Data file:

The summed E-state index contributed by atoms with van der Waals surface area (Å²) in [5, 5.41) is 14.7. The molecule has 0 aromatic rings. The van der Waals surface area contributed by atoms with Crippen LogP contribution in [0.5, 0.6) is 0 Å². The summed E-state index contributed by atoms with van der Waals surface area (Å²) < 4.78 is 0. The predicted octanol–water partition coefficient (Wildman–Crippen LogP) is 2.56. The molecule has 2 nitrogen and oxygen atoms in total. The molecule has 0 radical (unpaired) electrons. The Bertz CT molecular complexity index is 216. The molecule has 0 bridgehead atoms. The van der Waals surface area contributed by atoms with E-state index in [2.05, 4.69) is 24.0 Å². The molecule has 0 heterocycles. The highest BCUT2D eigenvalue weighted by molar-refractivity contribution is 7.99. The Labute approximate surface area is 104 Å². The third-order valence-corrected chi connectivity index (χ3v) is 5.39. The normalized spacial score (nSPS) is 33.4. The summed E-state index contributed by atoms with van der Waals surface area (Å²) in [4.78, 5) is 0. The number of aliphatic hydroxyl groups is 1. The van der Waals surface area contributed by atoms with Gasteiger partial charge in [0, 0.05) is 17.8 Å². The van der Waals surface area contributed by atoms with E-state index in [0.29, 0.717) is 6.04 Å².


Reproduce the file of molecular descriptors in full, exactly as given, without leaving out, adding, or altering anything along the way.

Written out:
The summed E-state index contributed by atoms with van der Waals surface area (Å²) in [5, 5.41) is 14.7. The molecule has 0 aromatic rings. The van der Waals surface area contributed by atoms with Crippen LogP contribution in [0.5, 0.6) is 0 Å². The summed E-state index contributed by atoms with van der Waals surface area (Å²) < 4.78 is 0. The predicted octanol–water partition coefficient (Wildman–Crippen LogP) is 2.56. The molecule has 2 nitrogen and oxygen atoms in total. The molecule has 0 radical (unpaired) electrons. The Bertz CT molecular complexity index is 216. The molecule has 0 bridgehead atoms. The van der Waals surface area contributed by atoms with E-state index in [2.05, 4.69) is 24.0 Å². The molecule has 0 heterocycles. The highest BCUT2D eigenvalue weighted by molar-refractivity contribution is 7.99. The Labute approximate surface area is 104 Å². The third-order valence-corrected chi connectivity index (χ3v) is 5.39. The normalized spacial score (nSPS) is 33.4. The summed E-state index contributed by atoms with van der Waals surface area (Å²) in [4.78, 5) is 0. The number of aliphatic hydroxyl groups is 1. The van der Waals surface area contributed by atoms with Gasteiger partial charge in [0, 0.05) is 17.8 Å². The van der Waals surface area contributed by atoms with E-state index in [0.29, 0.717) is 6.04 Å².